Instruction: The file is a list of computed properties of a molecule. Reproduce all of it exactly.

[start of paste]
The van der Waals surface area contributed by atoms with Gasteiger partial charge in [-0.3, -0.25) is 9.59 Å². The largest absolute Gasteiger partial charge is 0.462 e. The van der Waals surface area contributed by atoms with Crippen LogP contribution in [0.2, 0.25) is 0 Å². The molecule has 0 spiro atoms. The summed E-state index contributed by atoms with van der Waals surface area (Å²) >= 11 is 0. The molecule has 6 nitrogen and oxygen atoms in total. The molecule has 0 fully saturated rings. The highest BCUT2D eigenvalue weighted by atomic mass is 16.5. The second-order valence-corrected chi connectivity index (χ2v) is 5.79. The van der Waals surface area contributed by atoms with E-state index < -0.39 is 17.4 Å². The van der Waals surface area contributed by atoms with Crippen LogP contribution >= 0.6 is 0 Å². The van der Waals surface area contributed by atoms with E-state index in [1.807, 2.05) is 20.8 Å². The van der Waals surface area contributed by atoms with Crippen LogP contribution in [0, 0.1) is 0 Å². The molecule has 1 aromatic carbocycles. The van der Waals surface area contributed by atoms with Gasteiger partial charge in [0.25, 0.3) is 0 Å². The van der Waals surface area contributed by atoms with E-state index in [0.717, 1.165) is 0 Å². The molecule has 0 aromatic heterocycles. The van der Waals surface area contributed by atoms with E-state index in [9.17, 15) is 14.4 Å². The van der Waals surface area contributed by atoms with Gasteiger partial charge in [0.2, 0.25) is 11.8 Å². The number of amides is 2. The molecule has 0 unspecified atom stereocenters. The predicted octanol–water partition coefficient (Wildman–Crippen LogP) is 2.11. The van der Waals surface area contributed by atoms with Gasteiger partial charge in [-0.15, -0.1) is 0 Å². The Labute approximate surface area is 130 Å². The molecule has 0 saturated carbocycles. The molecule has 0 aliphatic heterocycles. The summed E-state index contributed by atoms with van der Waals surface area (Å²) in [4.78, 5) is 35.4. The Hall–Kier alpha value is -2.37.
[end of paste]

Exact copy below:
The van der Waals surface area contributed by atoms with Gasteiger partial charge in [-0.3, -0.25) is 9.59 Å². The largest absolute Gasteiger partial charge is 0.462 e. The van der Waals surface area contributed by atoms with Crippen LogP contribution in [0.2, 0.25) is 0 Å². The molecule has 0 spiro atoms. The summed E-state index contributed by atoms with van der Waals surface area (Å²) >= 11 is 0. The molecule has 6 nitrogen and oxygen atoms in total. The molecule has 0 fully saturated rings. The highest BCUT2D eigenvalue weighted by atomic mass is 16.5. The second-order valence-corrected chi connectivity index (χ2v) is 5.79. The van der Waals surface area contributed by atoms with E-state index < -0.39 is 17.4 Å². The van der Waals surface area contributed by atoms with Crippen LogP contribution >= 0.6 is 0 Å². The van der Waals surface area contributed by atoms with E-state index in [1.807, 2.05) is 20.8 Å². The van der Waals surface area contributed by atoms with Crippen LogP contribution in [0, 0.1) is 0 Å². The molecule has 1 aromatic carbocycles. The van der Waals surface area contributed by atoms with Gasteiger partial charge in [0.25, 0.3) is 0 Å². The van der Waals surface area contributed by atoms with E-state index in [0.717, 1.165) is 0 Å². The molecule has 0 aromatic heterocycles. The van der Waals surface area contributed by atoms with E-state index in [9.17, 15) is 14.4 Å². The van der Waals surface area contributed by atoms with Gasteiger partial charge in [0.2, 0.25) is 11.8 Å². The number of amides is 2. The molecule has 0 unspecified atom stereocenters. The predicted octanol–water partition coefficient (Wildman–Crippen LogP) is 2.11. The van der Waals surface area contributed by atoms with Gasteiger partial charge in [-0.15, -0.1) is 0 Å². The Labute approximate surface area is 130 Å². The molecule has 0 saturated carbocycles. The molecule has 0 aliphatic heterocycles. The summed E-state index contributed by atoms with van der Waals surface area (Å²) in [4.78, 5) is 35.4. The Hall–Kier alpha value is -2.37.